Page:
February 2006 saw Elvira Nikolaisen debuting at music industry event by:Larm in Tromsø. The SonyBmg artist’s gigs were among the event’s most anticipated, and Elvira rose to the occasion and delivered the goods; domestic media declared her one of the true “winners” of by:Larm. Wrote Norwegian daily Dagbladet: ‘Elvira Nikolaisen is well on her way to the premier division of Norwegian pop music.’
The 25-year-old has been predicted to become one of the protagonists on the Norwegian music and media scene in 2006, and months ahead of here solo record debut –to be released in march- her name and face have become favourite pop-cultural “items”.
Norway’s most blooming musical family
This also owes to the fact that her upcoming record is but the latest issue from Norway’s most blooming musical family. Her brothers’ endeavours include the award-winning band Silver, and another of the expectedly really big names of 2006: Serena Maneesh.
However, the exploits of the Nikolaisen family have been sufficiently exposed elsewhere, so let us instead have a closer look at the big sister, whom record companies fought to sign during some hectic months of 2005.
Her motion towards the locus of attention has not been swift, and, as has become clear, for good reasons. For this is an artist with a sense of utmost reverence and thus responsibility towards music itself. She confesses that music is indeed sacred to her, and her commitment is such that one senses immediately that here is something worth paying special attention to.
But at the same time she has an attitude that made the labels court her in polyphony: professionalism, “realism” and true commercial aspirations.
This attitude is the reason we should perhaps be happy that Elvira declined an interview. She was finishing the mixing of her anticipated first album, in secluded concentration with her trusted producer Knut Schreiner. (The latter, aka Euroboy of Turbonegro fame, we deem, needs no further introduction.) And focus at this stage is paramount, for after a long process it is easy to loose touch with the true goal of the whole undertaking and become restless, or worse: uncritically self-indulgent.
As Elvira has explained previously, she regards one of the most important considerations in the mixing process to be resisting the temptation of including artistic whims and visions that belong to that secluded atmosphere, and instead actively take up the part of being “audience”. Because, she says, it is easy to think that a certain detail will lift a song in the sense of making it more interesting and more musically innovative, but Knut and I agree that this is not the aim of finalizing a song. We both think that it is quite the opposite frame of mind that should steer the mixing, i.e. that the job at that stage is to make a song attractive to as many people as possible. In this sense we share a business-like, manipulative vein, and that is one of the reasons why working with Knut was what I wanted from the start.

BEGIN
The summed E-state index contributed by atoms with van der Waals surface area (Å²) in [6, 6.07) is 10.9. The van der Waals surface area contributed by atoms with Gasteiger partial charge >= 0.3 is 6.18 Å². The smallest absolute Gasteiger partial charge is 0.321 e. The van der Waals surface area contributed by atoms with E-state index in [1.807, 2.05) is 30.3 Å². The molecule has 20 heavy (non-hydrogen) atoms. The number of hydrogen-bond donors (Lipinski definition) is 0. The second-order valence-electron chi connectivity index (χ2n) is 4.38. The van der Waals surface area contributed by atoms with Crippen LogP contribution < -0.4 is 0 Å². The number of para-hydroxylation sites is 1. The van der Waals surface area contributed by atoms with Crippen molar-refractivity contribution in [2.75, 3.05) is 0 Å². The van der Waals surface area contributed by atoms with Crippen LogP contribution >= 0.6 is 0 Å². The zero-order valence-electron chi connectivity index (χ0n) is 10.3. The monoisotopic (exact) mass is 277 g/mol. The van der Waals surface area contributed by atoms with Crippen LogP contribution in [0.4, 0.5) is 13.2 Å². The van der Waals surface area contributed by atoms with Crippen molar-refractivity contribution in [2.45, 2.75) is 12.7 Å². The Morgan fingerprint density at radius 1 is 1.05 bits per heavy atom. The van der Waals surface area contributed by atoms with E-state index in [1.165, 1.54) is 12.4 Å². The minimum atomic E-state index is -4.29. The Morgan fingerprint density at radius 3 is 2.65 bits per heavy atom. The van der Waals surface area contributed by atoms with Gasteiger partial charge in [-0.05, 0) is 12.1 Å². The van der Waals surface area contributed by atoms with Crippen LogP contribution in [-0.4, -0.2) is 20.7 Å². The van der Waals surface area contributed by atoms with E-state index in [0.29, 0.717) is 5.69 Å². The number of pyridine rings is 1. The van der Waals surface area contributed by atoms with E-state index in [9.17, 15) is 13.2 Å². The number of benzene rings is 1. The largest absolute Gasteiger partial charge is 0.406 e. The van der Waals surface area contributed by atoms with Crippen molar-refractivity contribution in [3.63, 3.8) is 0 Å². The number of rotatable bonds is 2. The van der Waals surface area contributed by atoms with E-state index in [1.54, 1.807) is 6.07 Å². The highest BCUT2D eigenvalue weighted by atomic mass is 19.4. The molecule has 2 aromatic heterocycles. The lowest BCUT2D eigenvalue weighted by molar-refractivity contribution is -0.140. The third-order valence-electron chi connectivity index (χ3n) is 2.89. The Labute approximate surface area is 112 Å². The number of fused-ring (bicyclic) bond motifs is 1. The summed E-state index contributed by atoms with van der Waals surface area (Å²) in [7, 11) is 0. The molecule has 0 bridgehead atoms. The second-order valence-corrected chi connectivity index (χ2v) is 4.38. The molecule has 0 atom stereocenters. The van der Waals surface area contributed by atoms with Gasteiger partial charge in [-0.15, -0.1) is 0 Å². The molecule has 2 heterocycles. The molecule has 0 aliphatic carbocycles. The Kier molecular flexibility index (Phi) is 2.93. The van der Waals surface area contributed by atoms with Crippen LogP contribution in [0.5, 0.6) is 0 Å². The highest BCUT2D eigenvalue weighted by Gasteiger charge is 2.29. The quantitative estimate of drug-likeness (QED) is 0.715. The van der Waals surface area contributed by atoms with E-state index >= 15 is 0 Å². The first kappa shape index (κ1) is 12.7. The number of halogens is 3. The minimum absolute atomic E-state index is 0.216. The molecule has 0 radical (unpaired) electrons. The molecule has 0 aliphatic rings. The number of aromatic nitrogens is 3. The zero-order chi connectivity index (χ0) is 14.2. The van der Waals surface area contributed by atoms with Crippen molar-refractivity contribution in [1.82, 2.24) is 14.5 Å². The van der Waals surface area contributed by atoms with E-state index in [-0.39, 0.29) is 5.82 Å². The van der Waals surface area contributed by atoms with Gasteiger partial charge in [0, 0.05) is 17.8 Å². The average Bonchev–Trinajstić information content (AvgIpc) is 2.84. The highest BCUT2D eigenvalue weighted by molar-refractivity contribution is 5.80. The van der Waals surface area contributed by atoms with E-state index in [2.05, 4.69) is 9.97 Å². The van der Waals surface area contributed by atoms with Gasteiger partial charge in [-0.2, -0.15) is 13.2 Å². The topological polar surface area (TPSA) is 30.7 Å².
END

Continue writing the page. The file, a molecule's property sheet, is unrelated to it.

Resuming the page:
Many artists have erroneously refused this commercial responsibility, and as a result seen their music become transformed and, as the cliché goes, “corrupted” by their record company (or some other malefactor.)
Elvira explains that her experience with her record company (SonyBmg Norway), chosen after careful consideration, has been the opposite. The resources made available entailed avoiding, instead of falling pray to, compromise. Because she was able to carefully choose a producer who could work with her all the way, and who would share the drive to make fragile, personal expressions robust, audience friendly, and ultimately popular.
A commitment to music itself
To profess brazenly that popularity is indeed the aim of something so essentially personal takes a lot of courage and realism in the conception of the parameters of art.
In this respect Elvira differs from many artists, for it is so much easier to say that the responsibility for popularity is incompatible with a true personal expression. And maybe this is why there are such great expectations to this young prodigious singer and songwriter: She is serious enough to openly admit that she always wants to do one better and be recognised for it.
And when she shares here experience of song-writing and the importance of music in her life, it becomes apparent that her professional attitude has its roots in a profound commitment to music and not some disposition to superfluous people-pleasing.
She says of her bond to music that it is of a spiritual character; that she strives to be a medium and mouthpiece for a realm of mystery and deep meaning -the realm of music- which in her enchanting conception lives an autonomous life of its own.
At the same time she conceives of writing songs as hard and prolonged industry, all the way to the mastering process. And this is an effort precisely to do justice to the initial essential spirituality; to not let that epiphany slip and become private, but to carry it through and share it.
Again, these are signs of unusual commitment to music itself.
Elvira Nikolaisen summed up:
26 year old singer/songwriter set to debut in March 2006 with her first album that will be released by SonyBMG Norway
Sister of Serena Maneesh’s Emil and Hilma as well as Silver’s Ivar Nikolaisen
Her first single Love Can’t Defend has seen extensive domestic radio-play since its release in December
Her first domestic tour is scheduled for March 2006 sd
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